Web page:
The Problem of Too Much Talent

This week I needed some distraction from things that are keeping me busier than usual, so I was very happy when this CD arrived in the mail.

Jellyfish are a hugely underappreciated band, and Stack-A-Tracks – the instruments-only backing tracks from the songs on the band’s two albums – just reinforces how magical it was when Jason Falkner, Andy Sturmer, Roger Joseph Manning Jr., and Chris Manning worked together. Some fans argue that what sunk Jellyfish’s career was the onslaught of grunge music in the early 1990s. Clearly grunge wasn’t the place for four guys dressed in 1960s psychedelic gear and playing melodic power pop – but I’d argue that what ultimately doomed the band was that it contained too much talent.

Falkner left when, despite being a brilliant bassist and multi-instrumentalist,  he got tired of mostly having to play guitar; Chris Manning left because while he loved playing music, he didn’t like touring. Sturmer and Roger Manning completed another Jellyfish album with the help of guest musicians, but eventually stopped working together because of “creative differences”.

 

It speaks to the amount of talent in the band that all of its members have gone on to do many other interesting things, on their own and with other musicians. (And two of them, Falkner and Roger Manning, are playing together this summer, in Beck’s touring band.) Jellyfish was exceptional while it lasted, but in my opinion one band could never be artistically big enough to accommodate all the abilities and ideas of each of Jellyfish’s members.

Another band that broke up because of too much talent was 10cc. Most people in North America would know them for their single I’m Not In Love – a massive technological accomplishment for its time, with 256 layered and looped vocal tracks. But 10cc’s first few albums are way more challenging than that single would suggest; they’re masterpieces of clever arrangement, unexpected song structures and styles, and brilliant wordplay. Before forming the band, each member – Kevin Godley, Lol Creme, Eric Stewart, and Graham Gouldman – had either been in a band with hit songs, or had written hit songs themselves – experience which no doubt fueled their collectively wild creativity.

 

But the original 10cc fell apart when Godley and Creme invented the Gizmo, a device that adds effects to a guitar’s sound, and  felt that 10cc’s music couldn’t show off all of the Gizmo’s potential. So they left to make their (in)famous Gizmo-laden triple album Consequences. Since then, in addition to their joint and solo musical ventures, Godley and Creme have had great success as music video directors. Gouldman and Stewart (mostly Gouldman) have persevered with various 10cc lineups, and both have played with numerous other musicians.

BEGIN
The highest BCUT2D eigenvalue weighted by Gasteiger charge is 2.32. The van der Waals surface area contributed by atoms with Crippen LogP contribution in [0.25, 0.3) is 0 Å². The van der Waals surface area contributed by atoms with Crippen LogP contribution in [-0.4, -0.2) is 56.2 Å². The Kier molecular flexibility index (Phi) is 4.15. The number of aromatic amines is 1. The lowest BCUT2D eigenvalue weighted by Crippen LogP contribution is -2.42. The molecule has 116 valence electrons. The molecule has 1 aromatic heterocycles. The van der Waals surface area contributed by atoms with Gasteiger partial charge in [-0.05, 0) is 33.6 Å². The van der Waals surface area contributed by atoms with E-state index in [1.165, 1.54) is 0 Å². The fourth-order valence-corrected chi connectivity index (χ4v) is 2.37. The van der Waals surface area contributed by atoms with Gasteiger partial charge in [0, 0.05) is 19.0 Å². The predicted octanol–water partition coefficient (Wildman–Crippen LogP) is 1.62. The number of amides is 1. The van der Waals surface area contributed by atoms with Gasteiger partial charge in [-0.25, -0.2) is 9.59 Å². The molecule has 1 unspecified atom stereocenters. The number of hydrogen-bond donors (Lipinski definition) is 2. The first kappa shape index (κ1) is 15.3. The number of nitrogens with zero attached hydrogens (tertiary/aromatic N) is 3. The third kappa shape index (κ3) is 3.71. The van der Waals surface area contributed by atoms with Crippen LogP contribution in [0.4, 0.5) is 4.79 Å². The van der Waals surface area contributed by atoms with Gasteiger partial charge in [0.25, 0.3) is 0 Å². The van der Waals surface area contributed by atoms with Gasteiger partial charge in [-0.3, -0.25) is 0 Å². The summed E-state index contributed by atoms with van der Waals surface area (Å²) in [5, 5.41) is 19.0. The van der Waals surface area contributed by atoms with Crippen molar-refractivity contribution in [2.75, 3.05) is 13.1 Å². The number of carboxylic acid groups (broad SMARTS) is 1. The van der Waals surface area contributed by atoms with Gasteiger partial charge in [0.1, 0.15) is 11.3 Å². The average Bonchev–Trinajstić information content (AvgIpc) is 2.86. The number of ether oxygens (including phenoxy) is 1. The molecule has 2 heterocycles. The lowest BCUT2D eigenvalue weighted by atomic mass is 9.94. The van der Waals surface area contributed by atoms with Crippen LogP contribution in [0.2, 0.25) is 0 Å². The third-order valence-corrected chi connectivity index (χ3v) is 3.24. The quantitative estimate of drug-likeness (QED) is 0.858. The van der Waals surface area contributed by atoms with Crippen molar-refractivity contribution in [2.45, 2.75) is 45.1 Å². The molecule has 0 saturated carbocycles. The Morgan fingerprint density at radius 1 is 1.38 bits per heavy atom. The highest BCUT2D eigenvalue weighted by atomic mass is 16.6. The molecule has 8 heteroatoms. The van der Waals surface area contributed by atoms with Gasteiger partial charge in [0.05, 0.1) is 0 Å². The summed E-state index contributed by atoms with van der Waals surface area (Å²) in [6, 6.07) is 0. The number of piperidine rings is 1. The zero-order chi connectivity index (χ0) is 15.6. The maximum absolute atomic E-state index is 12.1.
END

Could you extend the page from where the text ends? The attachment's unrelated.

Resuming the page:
Bands are organizations. They’re actually very complex organizations, incorporating creative activity, business structures, and multiple influences from internal and external stakeholders. And – unlike many other organizations – bands also have regular  periods of physical and geographical mobility (a/k/a going on tour), when the critical part of the organization has to move from place to place on a rigid time schedule and produce creative output almost every day. But, like bands, many organizations struggle with the problem of having too much talent – and organizations don’t always do a very good job of managing that problem.

I see a lot of organizations who are convinced that talent is the magical ingredient that will guarantee them a competitive advantage. And there’s some truth in that, because creativity and different ways of thinking are definitely desirable assets. But many organizations just want to collect as much talent as they can – not just for what the talent brings to the organization, but sometimes so other organizations won’t get that talent first, and sometimes because an organization looks really good to outsiders if it has a lot of talented people.

However, too often organizations collect talent without really thinking about how different kinds of talent might or might not fit together or inspire each other. The flashy visionary might have great ideas, but those ideas won’t go anywhere without the design wizard and the production genius to figure out how to shape the ideas into reality. To perform well, the people in those positions need those other talents to be able to use their own talents to the fullest. However, none of these talented people can achieve that potential if they feel that the organization is supporting one kind of talent over the other, or not doing its best to allocate resources fairly to everyone – or, even worse, if they perceive that the organization assumes that talented people are talented enough to figure out how to co-exist peacefully and productively, and leaves them to work out any problems on their own. Which, if their talents don’t happen to include good interpersonal skills, can be a trainwreck.

It’s difficult to put the right kinds of talents together, to help them find their optimal balance,  and to encourage that talent to flourish without overly controlling it. The musical examples of Jellyfish and 10cc show the fabulous things that can happen when talents complement each other. But those examples also show the importance of finding the right blend of talents, and the importance of ensuring that everyone in that blend feels supported, appreciated, and satisfied. And sometimes – in bands and in other kinds of organizations –  breaking up is the best thing for the organization and for the individual. Even when that leaves us sadly dreaming about what else they might have accomplished together.

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